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#IllGoWithYou allies go into bathrooms and other spaces with transgender people who may be afraid or concerned about their safety. An #IllGoWithYou ally offers support, buffering, and nonviolent assistance when asked.
What is this idea?
We, the organizers, are part of the queer community. And while we can generally “pass” enough to avoid comment in gendered spaces, not all members of our community can do so, want to do so, or are confident in their ability to do so. This threatens the safety of transgender, genderqueer, and other gender-nonconforming people. Additionally, the legal status of gender-nonconforming individuals accessing gendered spaces is inconsistent, and often challenged.
We say this sucks. No one should have to feel unsafe using a restroom or other gendered space that conforms with their gender identity.
Our pledge, the pledge of #IllGoWithYou, is that those of us with passing privilege offer to be a bathroom buddy, a watch-your-back person, a stand-up-for-you person. #IllGoWithYou says “I will have your back. I will be your witness.”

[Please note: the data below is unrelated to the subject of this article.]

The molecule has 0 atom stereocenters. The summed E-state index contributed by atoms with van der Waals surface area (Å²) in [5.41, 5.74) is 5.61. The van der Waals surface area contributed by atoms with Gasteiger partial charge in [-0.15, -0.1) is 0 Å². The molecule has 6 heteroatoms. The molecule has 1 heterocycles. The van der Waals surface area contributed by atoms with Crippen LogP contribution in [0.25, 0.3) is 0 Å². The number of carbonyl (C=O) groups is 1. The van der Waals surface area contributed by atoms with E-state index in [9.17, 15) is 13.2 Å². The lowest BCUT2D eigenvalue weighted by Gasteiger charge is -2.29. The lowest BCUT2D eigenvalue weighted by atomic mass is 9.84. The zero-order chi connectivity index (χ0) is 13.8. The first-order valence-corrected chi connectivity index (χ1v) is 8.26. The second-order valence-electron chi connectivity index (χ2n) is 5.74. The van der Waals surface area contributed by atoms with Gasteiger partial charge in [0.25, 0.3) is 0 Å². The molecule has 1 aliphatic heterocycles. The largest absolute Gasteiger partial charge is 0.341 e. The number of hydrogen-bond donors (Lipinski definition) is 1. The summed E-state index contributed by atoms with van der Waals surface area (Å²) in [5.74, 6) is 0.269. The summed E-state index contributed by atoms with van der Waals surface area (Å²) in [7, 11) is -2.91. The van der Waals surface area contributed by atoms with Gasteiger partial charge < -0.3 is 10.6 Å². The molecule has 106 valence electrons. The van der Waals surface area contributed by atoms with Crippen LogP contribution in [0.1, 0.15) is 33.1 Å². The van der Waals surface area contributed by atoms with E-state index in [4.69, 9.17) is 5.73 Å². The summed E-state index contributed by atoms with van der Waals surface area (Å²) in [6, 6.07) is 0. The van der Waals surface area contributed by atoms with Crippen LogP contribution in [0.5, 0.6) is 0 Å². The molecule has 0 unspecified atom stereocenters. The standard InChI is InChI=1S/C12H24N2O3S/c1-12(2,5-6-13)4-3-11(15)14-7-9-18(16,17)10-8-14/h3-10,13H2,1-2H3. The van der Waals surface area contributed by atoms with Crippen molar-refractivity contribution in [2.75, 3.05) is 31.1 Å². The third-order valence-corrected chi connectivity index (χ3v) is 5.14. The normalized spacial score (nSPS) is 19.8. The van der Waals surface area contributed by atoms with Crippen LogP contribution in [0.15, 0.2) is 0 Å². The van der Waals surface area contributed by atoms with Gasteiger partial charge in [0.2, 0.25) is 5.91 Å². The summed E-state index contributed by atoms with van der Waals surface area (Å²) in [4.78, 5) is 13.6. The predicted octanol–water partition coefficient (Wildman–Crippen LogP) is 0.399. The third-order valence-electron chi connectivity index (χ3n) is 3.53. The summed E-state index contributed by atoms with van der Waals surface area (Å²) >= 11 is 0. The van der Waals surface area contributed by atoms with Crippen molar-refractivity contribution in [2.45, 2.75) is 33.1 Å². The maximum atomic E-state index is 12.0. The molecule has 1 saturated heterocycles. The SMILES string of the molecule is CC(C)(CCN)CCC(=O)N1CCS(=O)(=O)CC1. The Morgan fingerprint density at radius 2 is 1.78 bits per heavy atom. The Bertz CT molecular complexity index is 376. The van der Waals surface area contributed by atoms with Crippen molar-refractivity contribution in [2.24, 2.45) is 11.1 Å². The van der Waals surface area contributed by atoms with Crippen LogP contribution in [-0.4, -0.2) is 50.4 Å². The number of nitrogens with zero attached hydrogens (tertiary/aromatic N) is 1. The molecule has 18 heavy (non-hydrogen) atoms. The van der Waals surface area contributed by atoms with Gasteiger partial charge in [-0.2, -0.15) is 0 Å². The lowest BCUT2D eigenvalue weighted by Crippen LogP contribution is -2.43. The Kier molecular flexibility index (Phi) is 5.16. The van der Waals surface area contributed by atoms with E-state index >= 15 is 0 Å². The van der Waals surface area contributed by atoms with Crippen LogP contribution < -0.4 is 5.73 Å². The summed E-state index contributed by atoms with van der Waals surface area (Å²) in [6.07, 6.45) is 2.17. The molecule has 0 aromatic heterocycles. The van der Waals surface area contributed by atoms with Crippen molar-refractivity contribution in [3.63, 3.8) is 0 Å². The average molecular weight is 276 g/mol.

What Can I Do?
First of all, be the change you want to see in the world. If you see someone being bullied for their gender expression or identity, speak up, help them get out, or get help.
The #IllGoWithYou organizers have also created #IllGoWithYou buttons you can wear on a jacket or backpack to indicate publicly that you are willing to be tapped as a bathroom buddy (or other type of ally–sometimes you just need someone to pretend to know you long enough to get some random jerk to back off).
You can also Tweet or post on Facebook, Tumblr or other social media with the #IllGoWithYou hashtag. Remember that hashtags are NOT case-sensitive, but you CANNOT use an apostrophe! We’re normally in favor of good punctuation, just not in hashtags!
Steps For Allies
- Be visible: Wear one of our buttons or use the #IllGoWithYou hashtag to indicate willingness to be a buddy.
- If you are asked for help, and you feel safe doing so, help! Ask how you can help your buddy the most.
- Keep yourself safe! Read our full “What To Do” to learn more about handling questions, harassment, and the possibility of violence.